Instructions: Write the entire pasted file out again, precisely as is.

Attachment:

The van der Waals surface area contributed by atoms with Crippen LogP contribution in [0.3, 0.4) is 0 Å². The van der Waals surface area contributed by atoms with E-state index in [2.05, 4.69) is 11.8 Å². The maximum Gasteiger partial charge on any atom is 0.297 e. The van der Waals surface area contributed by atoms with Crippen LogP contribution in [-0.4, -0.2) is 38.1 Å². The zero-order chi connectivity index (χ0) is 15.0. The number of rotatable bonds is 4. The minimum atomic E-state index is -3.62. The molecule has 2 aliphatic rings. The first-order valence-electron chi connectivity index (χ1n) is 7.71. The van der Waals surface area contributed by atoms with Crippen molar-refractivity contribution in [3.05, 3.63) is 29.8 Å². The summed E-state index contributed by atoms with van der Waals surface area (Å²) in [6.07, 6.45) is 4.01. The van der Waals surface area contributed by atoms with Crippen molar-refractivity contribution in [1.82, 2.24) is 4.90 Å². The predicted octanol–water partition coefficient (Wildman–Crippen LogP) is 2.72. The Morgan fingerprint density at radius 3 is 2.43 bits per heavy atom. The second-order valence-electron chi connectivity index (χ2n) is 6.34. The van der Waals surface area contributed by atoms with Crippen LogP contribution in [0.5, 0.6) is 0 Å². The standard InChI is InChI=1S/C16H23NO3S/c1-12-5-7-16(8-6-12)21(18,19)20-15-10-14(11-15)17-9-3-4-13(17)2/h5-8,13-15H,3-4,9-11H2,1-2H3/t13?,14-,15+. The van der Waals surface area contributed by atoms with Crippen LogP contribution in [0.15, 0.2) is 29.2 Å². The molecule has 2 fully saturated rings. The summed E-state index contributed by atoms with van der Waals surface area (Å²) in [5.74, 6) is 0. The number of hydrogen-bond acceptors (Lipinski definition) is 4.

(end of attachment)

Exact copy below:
The van der Waals surface area contributed by atoms with Crippen LogP contribution in [0.3, 0.4) is 0 Å². The van der Waals surface area contributed by atoms with E-state index in [2.05, 4.69) is 11.8 Å². The maximum Gasteiger partial charge on any atom is 0.297 e. The van der Waals surface area contributed by atoms with Crippen LogP contribution in [-0.4, -0.2) is 38.1 Å². The zero-order chi connectivity index (χ0) is 15.0. The number of rotatable bonds is 4. The minimum atomic E-state index is -3.62. The molecule has 2 aliphatic rings. The first-order valence-electron chi connectivity index (χ1n) is 7.71. The van der Waals surface area contributed by atoms with Crippen molar-refractivity contribution in [3.05, 3.63) is 29.8 Å². The summed E-state index contributed by atoms with van der Waals surface area (Å²) in [6.07, 6.45) is 4.01. The van der Waals surface area contributed by atoms with Crippen molar-refractivity contribution in [1.82, 2.24) is 4.90 Å². The predicted octanol–water partition coefficient (Wildman–Crippen LogP) is 2.72. The Morgan fingerprint density at radius 3 is 2.43 bits per heavy atom. The second-order valence-electron chi connectivity index (χ2n) is 6.34. The van der Waals surface area contributed by atoms with Crippen LogP contribution in [0.5, 0.6) is 0 Å². The standard InChI is InChI=1S/C16H23NO3S/c1-12-5-7-16(8-6-12)21(18,19)20-15-10-14(11-15)17-9-3-4-13(17)2/h5-8,13-15H,3-4,9-11H2,1-2H3/t13?,14-,15+. The van der Waals surface area contributed by atoms with Crippen LogP contribution in [0.15, 0.2) is 29.2 Å². The molecule has 2 fully saturated rings. The summed E-state index contributed by atoms with van der Waals surface area (Å²) in [5.74, 6) is 0. The number of hydrogen-bond acceptors (Lipinski definition) is 4.